Tol’able David (1921)

I have long since lost count of the number of great films I would never have seen if it was not for the Internet Archive. Yet another in the long line is Tol’able David, a coming of age story with biblical motifs. It is set in West Virginia (in a fictional village, I believe), presumably some time in the 19th Century, although I have not been able to pinpoint the date or even decade.

Gladys Hulette and Richard Barthelmess in Tol'able David (1921)

Young David (a nice lad, but just “tol’able”, since he is not yet a man) grows up in a loving and pious family. They are tenant farmers, and they have a very good relationship with the neighbours, the Hatburns. David’s relationship is especially good with young Esther Hatburn. However, the happiness is about to be shattered. I do not want to spoil all the details of the evil that will befall David and his family, because I think the film benefits from watching it without knowing too much of the plot.

What I will say is that it is rare to find a film from the early 1920s that is so mature in its storytelling. Even though the ending is very Hollywoodesque, our hero’s road is uncommonly thorny, as his faith, love and courage are tested. This story is told to us by a number of really talented actors. Sure, they overact in typical silent style, but that is to be expected. They also show that they can be really subtle with their acting at times, as we feel their pain, joy, hate and love through the distance of time. Even though the age of nearly a hundred years can be felt, the film still has so many strengths that it is more than just watchable.

The Internet Archive copy of Tol’able David, unfortunately, does not feature a soundtrack. This is a film that I feel would benefit tremendously from a good score, but even as it stands, it is a very fine specimen from a time when the art of cinematography was undergoing tremendous development.

A few words deserve to be said about directory Henry King. When King directed Tol’able David, he had already been directing films for a few years, and he was to continue doing so for over 40 more years! At the Internet Archive, you can for instance find Lloyd’s of London (1936) and Hell Harbor (1930). While King may not have been a great artistic genius, he was definitely both talented and skillful. Tol’able David must have been one of his greatest achievements.

This film is best enjoyed because it is a classic that truly deserves to be remembered and cherished. If you like silent film, you are going to love this one for its drama and fine character portraits.

Walter P. Lewis, Ernest Torrence and Ralph Yearsley in Tol'able David (1921)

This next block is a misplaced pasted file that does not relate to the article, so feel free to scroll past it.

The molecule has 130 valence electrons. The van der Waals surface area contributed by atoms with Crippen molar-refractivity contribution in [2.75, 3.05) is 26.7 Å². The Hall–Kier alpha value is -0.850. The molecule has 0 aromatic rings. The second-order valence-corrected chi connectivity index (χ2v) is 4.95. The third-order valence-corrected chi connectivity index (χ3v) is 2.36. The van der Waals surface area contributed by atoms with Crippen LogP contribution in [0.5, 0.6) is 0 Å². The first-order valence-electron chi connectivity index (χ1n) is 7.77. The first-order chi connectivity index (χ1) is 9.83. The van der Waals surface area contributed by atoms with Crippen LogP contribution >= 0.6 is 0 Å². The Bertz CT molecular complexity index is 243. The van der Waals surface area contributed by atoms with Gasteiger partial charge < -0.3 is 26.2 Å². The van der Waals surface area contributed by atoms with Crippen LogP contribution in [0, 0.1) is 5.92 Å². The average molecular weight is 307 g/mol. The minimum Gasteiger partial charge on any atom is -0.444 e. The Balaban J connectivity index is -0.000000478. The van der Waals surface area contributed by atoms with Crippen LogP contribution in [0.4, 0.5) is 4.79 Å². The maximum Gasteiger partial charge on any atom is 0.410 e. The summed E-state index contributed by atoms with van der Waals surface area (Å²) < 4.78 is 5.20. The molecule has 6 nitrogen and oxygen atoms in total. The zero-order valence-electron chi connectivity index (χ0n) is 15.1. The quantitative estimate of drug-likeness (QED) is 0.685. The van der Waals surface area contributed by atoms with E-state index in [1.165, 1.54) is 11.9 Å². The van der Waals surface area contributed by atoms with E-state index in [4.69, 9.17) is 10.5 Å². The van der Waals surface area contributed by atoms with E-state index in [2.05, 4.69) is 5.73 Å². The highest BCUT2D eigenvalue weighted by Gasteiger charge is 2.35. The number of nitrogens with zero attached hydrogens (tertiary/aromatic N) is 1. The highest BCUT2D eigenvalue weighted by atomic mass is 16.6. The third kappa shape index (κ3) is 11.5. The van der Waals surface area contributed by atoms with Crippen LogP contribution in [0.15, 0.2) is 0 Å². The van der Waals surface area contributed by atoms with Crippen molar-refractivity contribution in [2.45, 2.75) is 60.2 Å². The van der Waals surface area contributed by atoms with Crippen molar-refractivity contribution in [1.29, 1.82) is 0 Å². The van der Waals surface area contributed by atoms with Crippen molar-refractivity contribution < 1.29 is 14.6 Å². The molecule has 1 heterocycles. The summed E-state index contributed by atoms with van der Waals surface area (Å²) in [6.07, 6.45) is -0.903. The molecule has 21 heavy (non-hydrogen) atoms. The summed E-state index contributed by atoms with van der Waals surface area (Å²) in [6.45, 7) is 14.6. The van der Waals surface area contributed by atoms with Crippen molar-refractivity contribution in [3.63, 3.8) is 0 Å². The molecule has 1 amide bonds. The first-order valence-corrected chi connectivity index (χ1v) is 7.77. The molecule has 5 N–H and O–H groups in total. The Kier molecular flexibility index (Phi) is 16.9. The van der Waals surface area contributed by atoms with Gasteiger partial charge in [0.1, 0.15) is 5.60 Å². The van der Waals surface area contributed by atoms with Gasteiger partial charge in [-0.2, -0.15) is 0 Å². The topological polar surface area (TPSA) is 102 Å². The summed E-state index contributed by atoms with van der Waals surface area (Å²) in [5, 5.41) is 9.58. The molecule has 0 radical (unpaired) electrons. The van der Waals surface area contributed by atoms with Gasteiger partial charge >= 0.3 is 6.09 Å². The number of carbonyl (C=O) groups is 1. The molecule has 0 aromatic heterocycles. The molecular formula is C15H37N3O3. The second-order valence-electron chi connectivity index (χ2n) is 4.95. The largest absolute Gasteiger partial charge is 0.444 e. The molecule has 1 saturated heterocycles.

Tol’able David
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Year: 1921
Running time: 1 h 33 min
Director: Henry King
Stars: Richard Barthelmess
Image quality: Acceptable
Resolution: Medium (592×448)
Soundtrack: None
Best file format: Cinepack (1.2 G)


Goliath and the Vampires (1961)

The Internet Archive is truly a place for discovery and learning. Like when I wrote about Cabiria last week, and discovered not only that the Italian hero Maciste originated in that film, but also that he was the star of over 50 more films, half in the silent period, the other half during just a few years in the early 1960s. A handful of those 1960s films can be found at the Internet Archive, including what is said to be one of the best Maciste films, Maciste contro il vampiro. As was so often the case with the Maciste films, the hero was renamed for the US version, which is titled Goliath and the Vampires. Utterly illogical, since a generous count reveals but a single vampire in the entire film.

Gordon Scott in Goliath and the Vampires / Maciste contro il vampiro (1961)

Even though I can find no information that a longer version of the film exists, there are several illogical jumps in the plot. I conclude that the film was probably very badly cut, and perhaps not all that well written in the first place. But that matters little, for the plot is no reason to watch this film. It is pretty standard genre fare, even in its best moments. Maciste/Goliath, after having saved a boy’s life, returns to his home village, only to find it burned and the people massacred. Maciste swears revenge, and he also wants to rescue his fiancĂ©e who was kidnapped along with some other women.